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Supreme Court Rebuffs Trump’s Attempt to Dismantle DACA

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On Thursday, the United States Supreme Court ruled that Pres. Donald Trump’s
administration cannot immediately end DACA, the Deferred Action for Childhood
Arrivals, which was created in 2012 by former Pres. Barack Obama when Congress
would not create immigration reforms.

The participants in DACA are called “DREAMers”

In 2017, Trump targeted DACA and vowed to end the program that allowed about
700,000 people brought to the U.S. as children to apply for a temporary status that
prevented their deportation.

Trump tweeted his reasoning for ending the program, saying that DREAMers “are far
from ‘angels.’ Some are very tough, hardened criminals.”

Prospective DREAMers, when applying to DACA, go through a background check and
cannot be felons or commit a “significant misdemeanor offense.” At this time, it is known
that 29,000 health care professionals working on COVID-19 are DREAMers.

“The appropriate recourse is, therefore, to remand to DHS so that it may reconsider the
problem anew,” Chief Justice John G. Roberts Jr. wrote in the majority opinion and was
joined by Justices Elena Kagan, Steven Breyer, Ruth Bader Ginsburg, and Sonia
Sotomayor.  In the split decision, 5-4, the justices seemed to suggest that the Trump
Administration may have violated the law by attempting to end DACA so abruptly
without considering the overarching impact of the end of the program not only on people,
but on organizations and educational institutions.

Under Trump’s directive, according to the Supreme Court, the Dept. of Homeland
Security’s (DHS) methodology in attempting to end DACA  was “arbitrary and
capricious under the Administrative Procedure Act.”

Sotomayor added that Trump initially told the DREAMers that they were “safe” and then
started on his campaign to end DACA.  She said the termination of DACA would
“destroy lives.”

Of the 700,000 DREAMers/undocumented immigrants, many are from Mexico and
Central America.

Oral arguments were held Tuesday morning, June 16. A plaintiff, Antonio was present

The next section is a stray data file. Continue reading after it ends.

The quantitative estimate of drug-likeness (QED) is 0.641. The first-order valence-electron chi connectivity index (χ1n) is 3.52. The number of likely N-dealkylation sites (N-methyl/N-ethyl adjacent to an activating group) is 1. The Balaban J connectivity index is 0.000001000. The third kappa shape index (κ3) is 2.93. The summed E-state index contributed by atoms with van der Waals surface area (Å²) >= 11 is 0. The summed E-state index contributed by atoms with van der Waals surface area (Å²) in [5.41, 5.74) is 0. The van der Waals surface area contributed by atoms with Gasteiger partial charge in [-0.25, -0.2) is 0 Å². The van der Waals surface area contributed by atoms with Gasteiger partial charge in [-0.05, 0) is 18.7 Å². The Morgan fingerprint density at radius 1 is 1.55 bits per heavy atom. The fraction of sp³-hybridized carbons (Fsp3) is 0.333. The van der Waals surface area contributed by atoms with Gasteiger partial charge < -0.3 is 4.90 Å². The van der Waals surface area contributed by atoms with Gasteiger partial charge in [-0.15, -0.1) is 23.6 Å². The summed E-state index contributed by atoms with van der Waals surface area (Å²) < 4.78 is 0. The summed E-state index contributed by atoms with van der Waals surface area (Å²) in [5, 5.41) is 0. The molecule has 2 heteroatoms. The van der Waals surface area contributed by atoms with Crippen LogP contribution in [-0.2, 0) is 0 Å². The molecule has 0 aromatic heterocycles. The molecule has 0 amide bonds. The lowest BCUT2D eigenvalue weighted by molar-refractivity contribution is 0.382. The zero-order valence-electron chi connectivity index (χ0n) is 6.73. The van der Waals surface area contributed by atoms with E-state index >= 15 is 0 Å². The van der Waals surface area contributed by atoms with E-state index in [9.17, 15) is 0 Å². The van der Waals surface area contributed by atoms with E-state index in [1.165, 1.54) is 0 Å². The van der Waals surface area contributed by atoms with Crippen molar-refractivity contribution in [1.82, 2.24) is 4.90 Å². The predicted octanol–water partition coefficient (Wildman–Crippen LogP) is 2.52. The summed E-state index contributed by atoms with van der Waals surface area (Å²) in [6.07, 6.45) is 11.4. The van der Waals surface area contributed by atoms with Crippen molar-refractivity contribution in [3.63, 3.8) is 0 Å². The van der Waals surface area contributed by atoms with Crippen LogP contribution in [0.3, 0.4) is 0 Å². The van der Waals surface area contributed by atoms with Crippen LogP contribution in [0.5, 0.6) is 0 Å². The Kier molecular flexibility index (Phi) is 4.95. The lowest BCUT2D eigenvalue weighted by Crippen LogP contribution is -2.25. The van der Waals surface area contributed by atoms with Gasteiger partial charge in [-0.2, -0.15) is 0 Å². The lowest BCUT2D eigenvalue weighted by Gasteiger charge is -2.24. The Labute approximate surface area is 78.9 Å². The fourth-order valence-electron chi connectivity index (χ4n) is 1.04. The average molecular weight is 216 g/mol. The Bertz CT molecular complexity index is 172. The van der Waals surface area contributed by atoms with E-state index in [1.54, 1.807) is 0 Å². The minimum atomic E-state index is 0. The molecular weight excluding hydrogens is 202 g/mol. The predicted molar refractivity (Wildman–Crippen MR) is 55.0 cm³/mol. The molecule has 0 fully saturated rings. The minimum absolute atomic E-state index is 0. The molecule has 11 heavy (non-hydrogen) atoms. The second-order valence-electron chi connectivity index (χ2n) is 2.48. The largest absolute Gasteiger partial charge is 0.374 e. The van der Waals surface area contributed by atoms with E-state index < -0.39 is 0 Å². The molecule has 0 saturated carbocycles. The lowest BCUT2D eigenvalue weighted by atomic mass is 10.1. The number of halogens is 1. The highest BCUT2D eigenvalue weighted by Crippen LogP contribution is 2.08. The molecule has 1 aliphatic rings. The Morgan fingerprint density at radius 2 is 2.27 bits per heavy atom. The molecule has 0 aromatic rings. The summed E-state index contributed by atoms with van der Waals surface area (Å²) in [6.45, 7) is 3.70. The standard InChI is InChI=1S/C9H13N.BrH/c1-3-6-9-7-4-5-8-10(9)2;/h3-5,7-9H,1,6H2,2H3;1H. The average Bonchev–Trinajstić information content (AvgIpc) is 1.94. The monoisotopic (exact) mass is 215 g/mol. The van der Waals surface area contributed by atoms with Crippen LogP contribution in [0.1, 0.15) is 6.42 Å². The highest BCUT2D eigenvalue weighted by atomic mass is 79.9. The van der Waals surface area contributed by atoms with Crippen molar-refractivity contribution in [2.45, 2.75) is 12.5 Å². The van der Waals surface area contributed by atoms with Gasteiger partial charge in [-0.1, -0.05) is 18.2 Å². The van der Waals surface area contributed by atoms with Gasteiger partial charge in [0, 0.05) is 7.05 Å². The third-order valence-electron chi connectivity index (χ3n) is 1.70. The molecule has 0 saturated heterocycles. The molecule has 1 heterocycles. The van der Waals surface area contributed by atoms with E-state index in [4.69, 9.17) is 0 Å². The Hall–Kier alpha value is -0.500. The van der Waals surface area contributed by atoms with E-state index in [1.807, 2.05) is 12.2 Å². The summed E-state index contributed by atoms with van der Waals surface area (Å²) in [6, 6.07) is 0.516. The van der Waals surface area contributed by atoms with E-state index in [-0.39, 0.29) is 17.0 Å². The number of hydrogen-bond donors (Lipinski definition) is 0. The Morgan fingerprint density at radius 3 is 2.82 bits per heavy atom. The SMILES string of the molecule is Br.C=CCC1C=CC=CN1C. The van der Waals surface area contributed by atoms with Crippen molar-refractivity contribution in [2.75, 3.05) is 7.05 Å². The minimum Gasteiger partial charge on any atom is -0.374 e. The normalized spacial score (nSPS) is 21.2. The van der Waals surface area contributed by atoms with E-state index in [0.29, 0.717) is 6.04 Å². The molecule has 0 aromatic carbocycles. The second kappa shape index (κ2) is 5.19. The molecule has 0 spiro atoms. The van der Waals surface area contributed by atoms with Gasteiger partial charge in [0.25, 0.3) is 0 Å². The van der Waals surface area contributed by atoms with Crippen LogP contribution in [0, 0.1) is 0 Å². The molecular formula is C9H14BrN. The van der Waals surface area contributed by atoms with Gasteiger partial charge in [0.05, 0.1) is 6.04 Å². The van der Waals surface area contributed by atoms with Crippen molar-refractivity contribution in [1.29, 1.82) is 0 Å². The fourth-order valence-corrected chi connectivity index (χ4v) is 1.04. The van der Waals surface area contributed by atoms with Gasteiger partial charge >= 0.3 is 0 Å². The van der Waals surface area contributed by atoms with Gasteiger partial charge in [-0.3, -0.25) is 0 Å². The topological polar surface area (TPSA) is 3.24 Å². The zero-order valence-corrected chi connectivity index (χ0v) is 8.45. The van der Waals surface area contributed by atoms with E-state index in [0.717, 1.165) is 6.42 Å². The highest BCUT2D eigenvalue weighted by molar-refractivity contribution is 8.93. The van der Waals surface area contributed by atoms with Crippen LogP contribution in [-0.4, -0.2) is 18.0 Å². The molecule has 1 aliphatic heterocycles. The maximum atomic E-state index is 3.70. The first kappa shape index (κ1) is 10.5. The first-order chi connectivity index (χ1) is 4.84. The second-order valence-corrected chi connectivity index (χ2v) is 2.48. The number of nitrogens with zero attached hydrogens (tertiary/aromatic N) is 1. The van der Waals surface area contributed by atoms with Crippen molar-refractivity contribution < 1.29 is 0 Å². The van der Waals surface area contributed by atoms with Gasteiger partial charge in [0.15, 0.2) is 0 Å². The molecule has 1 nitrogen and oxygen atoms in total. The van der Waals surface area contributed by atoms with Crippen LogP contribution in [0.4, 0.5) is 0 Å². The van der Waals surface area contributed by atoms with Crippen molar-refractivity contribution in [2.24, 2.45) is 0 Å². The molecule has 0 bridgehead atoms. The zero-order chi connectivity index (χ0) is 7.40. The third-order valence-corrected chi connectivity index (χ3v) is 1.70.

during oral arguments and other DREAMers were in line to be present also.

According to a CNN interview, Antonio said “they will decide my fate.”  CNN also
interviewed DREAMer Cynthia De la Torre Castro from Fort Worth, Texas, who
said:  “This decision is historic and can disrupt everyone’s lives”

Plaintiffs, including Antonio, other individual DREAMers, the University of California
and individual states argued that the Trump Administration’s proposal to end DACA was
in violation of the Administrative Procedure Act, a federal law that lets agencies know
how to establish regulations and, in this case, dismantle programs.  In other words,
the administration would have to follow certain regulations to eliminate DACA and those
regulations were not followed.

Briefs in support of DACA were filed by 143 business associations and
companies.  Research from the Cato Institute found that it would cost companies  $6.3
billion to replace DREAMers “if they can even find new employees to fill the empty
positions.”

Tim Cook, the CEO of Apple, filed a brief in support of DACA.  Apple employs 443
DREAMers from 25 different countries and four continents.  Cook said:  “We did not
hire them out of kindness or charity.  We did it because DREAMers embody Apple’s
innovative strategy.  They come from diverse backgrounds and display a wide range of
skills and experiences that equip them to tackle problems from different perspectives.”

Through a tweet, Trump expressed his dissatisfaction with the Supreme Court’s decisions
on DACA and on granting employment protections for the LGBTQ community:
“These horrible and politically charged decisions coming out of the Supreme Court are
shotgun blasts into the face of people that are proud to call themselves Republicans or
Conservatives.  We need more Justices or we will lose our 2nd Amendment & everything
else.  Vote Trump 2020!”

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